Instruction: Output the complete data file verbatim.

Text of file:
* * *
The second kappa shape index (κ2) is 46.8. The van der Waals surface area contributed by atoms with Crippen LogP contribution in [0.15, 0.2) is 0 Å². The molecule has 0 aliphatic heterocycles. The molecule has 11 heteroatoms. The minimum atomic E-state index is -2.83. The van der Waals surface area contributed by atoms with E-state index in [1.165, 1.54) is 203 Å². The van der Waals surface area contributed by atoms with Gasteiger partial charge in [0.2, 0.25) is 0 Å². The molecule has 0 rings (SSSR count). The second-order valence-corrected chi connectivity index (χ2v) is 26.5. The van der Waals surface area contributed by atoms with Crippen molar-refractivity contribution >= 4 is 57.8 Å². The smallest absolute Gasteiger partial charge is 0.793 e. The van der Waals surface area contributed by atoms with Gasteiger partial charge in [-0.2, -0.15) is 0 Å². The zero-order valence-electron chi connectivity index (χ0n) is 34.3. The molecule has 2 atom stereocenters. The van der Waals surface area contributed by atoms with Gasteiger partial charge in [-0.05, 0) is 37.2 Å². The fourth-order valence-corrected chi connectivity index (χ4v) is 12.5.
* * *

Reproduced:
The second kappa shape index (κ2) is 46.8. The van der Waals surface area contributed by atoms with Crippen LogP contribution in [0.15, 0.2) is 0 Å². The molecule has 0 aliphatic heterocycles. The molecule has 11 heteroatoms. The minimum atomic E-state index is -2.83. The van der Waals surface area contributed by atoms with E-state index in [1.165, 1.54) is 203 Å². The van der Waals surface area contributed by atoms with Gasteiger partial charge in [0.2, 0.25) is 0 Å². The molecule has 0 rings (SSSR count). The second-order valence-corrected chi connectivity index (χ2v) is 26.5. The van der Waals surface area contributed by atoms with Crippen molar-refractivity contribution >= 4 is 57.8 Å². The smallest absolute Gasteiger partial charge is 0.793 e. The van der Waals surface area contributed by atoms with Gasteiger partial charge in [-0.2, -0.15) is 0 Å². The zero-order valence-electron chi connectivity index (χ0n) is 34.3. The molecule has 2 atom stereocenters. The van der Waals surface area contributed by atoms with Gasteiger partial charge in [-0.05, 0) is 37.2 Å². The fourth-order valence-corrected chi connectivity index (χ4v) is 12.5.